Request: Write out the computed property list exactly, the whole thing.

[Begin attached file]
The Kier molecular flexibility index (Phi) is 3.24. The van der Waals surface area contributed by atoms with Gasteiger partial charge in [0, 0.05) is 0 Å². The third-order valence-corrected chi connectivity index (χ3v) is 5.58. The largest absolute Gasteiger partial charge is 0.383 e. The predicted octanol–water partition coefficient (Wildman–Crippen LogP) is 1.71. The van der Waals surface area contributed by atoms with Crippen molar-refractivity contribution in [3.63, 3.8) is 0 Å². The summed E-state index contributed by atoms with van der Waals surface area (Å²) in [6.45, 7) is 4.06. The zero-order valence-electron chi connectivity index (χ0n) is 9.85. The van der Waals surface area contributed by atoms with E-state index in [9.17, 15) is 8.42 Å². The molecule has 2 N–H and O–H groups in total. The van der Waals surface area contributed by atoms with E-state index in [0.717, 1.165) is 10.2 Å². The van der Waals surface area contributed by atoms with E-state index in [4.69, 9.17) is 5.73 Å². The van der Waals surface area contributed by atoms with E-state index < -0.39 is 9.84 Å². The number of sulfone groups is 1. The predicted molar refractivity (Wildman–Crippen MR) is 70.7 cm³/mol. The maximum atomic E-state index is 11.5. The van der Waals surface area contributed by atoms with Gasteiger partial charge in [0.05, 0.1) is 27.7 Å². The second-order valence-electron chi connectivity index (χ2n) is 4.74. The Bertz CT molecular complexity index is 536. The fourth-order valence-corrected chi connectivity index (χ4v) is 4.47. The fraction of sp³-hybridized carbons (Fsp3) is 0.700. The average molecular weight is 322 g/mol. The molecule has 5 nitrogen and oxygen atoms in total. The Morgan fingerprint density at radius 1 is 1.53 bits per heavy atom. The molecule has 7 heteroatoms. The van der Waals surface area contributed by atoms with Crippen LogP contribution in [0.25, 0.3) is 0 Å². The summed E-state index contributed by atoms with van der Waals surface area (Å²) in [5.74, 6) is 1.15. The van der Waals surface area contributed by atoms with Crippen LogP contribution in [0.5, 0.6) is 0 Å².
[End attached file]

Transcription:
The Kier molecular flexibility index (Phi) is 3.24. The van der Waals surface area contributed by atoms with Gasteiger partial charge in [0, 0.05) is 0 Å². The third-order valence-corrected chi connectivity index (χ3v) is 5.58. The largest absolute Gasteiger partial charge is 0.383 e. The predicted octanol–water partition coefficient (Wildman–Crippen LogP) is 1.71. The van der Waals surface area contributed by atoms with Crippen molar-refractivity contribution in [3.63, 3.8) is 0 Å². The summed E-state index contributed by atoms with van der Waals surface area (Å²) in [6.45, 7) is 4.06. The zero-order valence-electron chi connectivity index (χ0n) is 9.85. The van der Waals surface area contributed by atoms with E-state index in [9.17, 15) is 8.42 Å². The molecule has 2 N–H and O–H groups in total. The van der Waals surface area contributed by atoms with E-state index in [0.717, 1.165) is 10.2 Å². The van der Waals surface area contributed by atoms with E-state index in [4.69, 9.17) is 5.73 Å². The van der Waals surface area contributed by atoms with E-state index < -0.39 is 9.84 Å². The number of sulfone groups is 1. The predicted molar refractivity (Wildman–Crippen MR) is 70.7 cm³/mol. The maximum atomic E-state index is 11.5. The van der Waals surface area contributed by atoms with Gasteiger partial charge in [0.05, 0.1) is 27.7 Å². The second-order valence-electron chi connectivity index (χ2n) is 4.74. The Bertz CT molecular complexity index is 536. The fourth-order valence-corrected chi connectivity index (χ4v) is 4.47. The fraction of sp³-hybridized carbons (Fsp3) is 0.700. The average molecular weight is 322 g/mol. The molecule has 5 nitrogen and oxygen atoms in total. The Morgan fingerprint density at radius 1 is 1.53 bits per heavy atom. The molecule has 7 heteroatoms. The van der Waals surface area contributed by atoms with Crippen LogP contribution in [0.25, 0.3) is 0 Å². The summed E-state index contributed by atoms with van der Waals surface area (Å²) in [5.74, 6) is 1.15. The van der Waals surface area contributed by atoms with Crippen LogP contribution in [0.5, 0.6) is 0 Å².